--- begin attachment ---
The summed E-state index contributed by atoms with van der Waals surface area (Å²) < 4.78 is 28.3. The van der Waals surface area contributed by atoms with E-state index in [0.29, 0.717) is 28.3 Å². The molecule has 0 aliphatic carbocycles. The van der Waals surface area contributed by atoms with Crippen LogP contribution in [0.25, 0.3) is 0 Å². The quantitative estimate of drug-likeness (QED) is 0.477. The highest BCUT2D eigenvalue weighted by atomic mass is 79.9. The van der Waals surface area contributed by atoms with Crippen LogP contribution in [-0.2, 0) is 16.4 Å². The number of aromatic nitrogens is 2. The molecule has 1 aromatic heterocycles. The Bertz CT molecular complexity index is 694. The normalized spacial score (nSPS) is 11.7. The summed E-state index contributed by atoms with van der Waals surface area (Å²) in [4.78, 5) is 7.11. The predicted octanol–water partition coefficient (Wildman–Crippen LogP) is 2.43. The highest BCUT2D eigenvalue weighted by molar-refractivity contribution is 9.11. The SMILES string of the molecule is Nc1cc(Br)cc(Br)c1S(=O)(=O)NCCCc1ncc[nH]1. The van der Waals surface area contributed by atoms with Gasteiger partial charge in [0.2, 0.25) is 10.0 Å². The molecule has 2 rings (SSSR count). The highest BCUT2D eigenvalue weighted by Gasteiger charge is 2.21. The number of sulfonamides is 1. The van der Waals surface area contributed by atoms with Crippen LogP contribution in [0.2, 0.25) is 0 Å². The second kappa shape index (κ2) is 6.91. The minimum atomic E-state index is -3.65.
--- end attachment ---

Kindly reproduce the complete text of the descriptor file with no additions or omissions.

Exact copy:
The summed E-state index contributed by atoms with van der Waals surface area (Å²) < 4.78 is 28.3. The van der Waals surface area contributed by atoms with E-state index in [0.29, 0.717) is 28.3 Å². The molecule has 0 aliphatic carbocycles. The van der Waals surface area contributed by atoms with Crippen LogP contribution in [0.25, 0.3) is 0 Å². The quantitative estimate of drug-likeness (QED) is 0.477. The highest BCUT2D eigenvalue weighted by atomic mass is 79.9. The van der Waals surface area contributed by atoms with Crippen LogP contribution in [-0.2, 0) is 16.4 Å². The number of aromatic nitrogens is 2. The molecule has 1 aromatic heterocycles. The Bertz CT molecular complexity index is 694. The normalized spacial score (nSPS) is 11.7. The summed E-state index contributed by atoms with van der Waals surface area (Å²) in [4.78, 5) is 7.11. The predicted octanol–water partition coefficient (Wildman–Crippen LogP) is 2.43. The highest BCUT2D eigenvalue weighted by molar-refractivity contribution is 9.11. The SMILES string of the molecule is Nc1cc(Br)cc(Br)c1S(=O)(=O)NCCCc1ncc[nH]1. The van der Waals surface area contributed by atoms with Gasteiger partial charge in [0.2, 0.25) is 10.0 Å². The molecule has 2 rings (SSSR count). The highest BCUT2D eigenvalue weighted by Gasteiger charge is 2.21. The number of sulfonamides is 1. The van der Waals surface area contributed by atoms with Crippen LogP contribution in [0.2, 0.25) is 0 Å². The second kappa shape index (κ2) is 6.91. The minimum atomic E-state index is -3.65.